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Comments

jake

Yes, one advice, tell them that what they write will be read by their grandkids. I am sure it will change their outlook on it. I cannot believe the type of stuff I wrote 13 years ago on the internet, even though I still agree with most of it still.

walisabeth

I taught an Advanced French Grammar and Composition class last semester and, although I did not make the student keep a blog, I made them post their essays on Livejournal, and each student had to comment on two of his/her peers' essays, both in terms of content and form (this aspect of the project sort of fell apart after a while, though.)

However, I completely jettisoned the textbook, and resorted entirely to process writing, and used the students' drafts as a springboard for discussing form and reviewing grammatical points. Some of the essays the students wrote should still be available online - I just have to remember how to access them... (I also have them on my computer, though.) The students wrote end-of-semester reflections on the process and were quite positive about it. I personally think that it did work quite well. They especially loved the peer editing -- so here you go about co-construction of knowledge.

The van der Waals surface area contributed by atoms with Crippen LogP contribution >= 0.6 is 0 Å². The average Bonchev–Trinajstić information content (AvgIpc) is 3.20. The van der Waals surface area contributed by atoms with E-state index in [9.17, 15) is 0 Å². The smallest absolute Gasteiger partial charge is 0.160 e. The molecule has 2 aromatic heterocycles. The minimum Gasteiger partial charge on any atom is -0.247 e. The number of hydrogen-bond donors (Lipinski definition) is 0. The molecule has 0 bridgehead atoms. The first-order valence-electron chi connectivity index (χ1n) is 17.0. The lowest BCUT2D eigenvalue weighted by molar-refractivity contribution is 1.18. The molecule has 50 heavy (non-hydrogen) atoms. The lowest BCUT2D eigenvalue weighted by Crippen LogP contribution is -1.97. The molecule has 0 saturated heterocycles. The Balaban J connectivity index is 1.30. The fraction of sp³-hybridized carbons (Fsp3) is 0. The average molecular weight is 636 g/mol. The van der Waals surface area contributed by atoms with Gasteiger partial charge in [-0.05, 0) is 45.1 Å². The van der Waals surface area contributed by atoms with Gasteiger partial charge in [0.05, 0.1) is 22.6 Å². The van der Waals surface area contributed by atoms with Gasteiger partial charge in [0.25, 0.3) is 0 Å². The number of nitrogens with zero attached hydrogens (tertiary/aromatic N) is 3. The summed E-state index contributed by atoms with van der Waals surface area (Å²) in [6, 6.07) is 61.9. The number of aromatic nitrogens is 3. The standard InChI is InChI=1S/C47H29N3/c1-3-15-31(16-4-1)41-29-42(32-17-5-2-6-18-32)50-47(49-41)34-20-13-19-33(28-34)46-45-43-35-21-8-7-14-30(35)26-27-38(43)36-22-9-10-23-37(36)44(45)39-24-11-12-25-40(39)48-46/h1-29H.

Michael

Man, I wish I was in school again! We never had tools like this and "cool" teachers. You have such great jobs and great opportunities to help change the way people think.

As a Learning & Development guy in a large company, I'll have to think how to use this at work, but with the added political/public risks to consider!

Great ideas!

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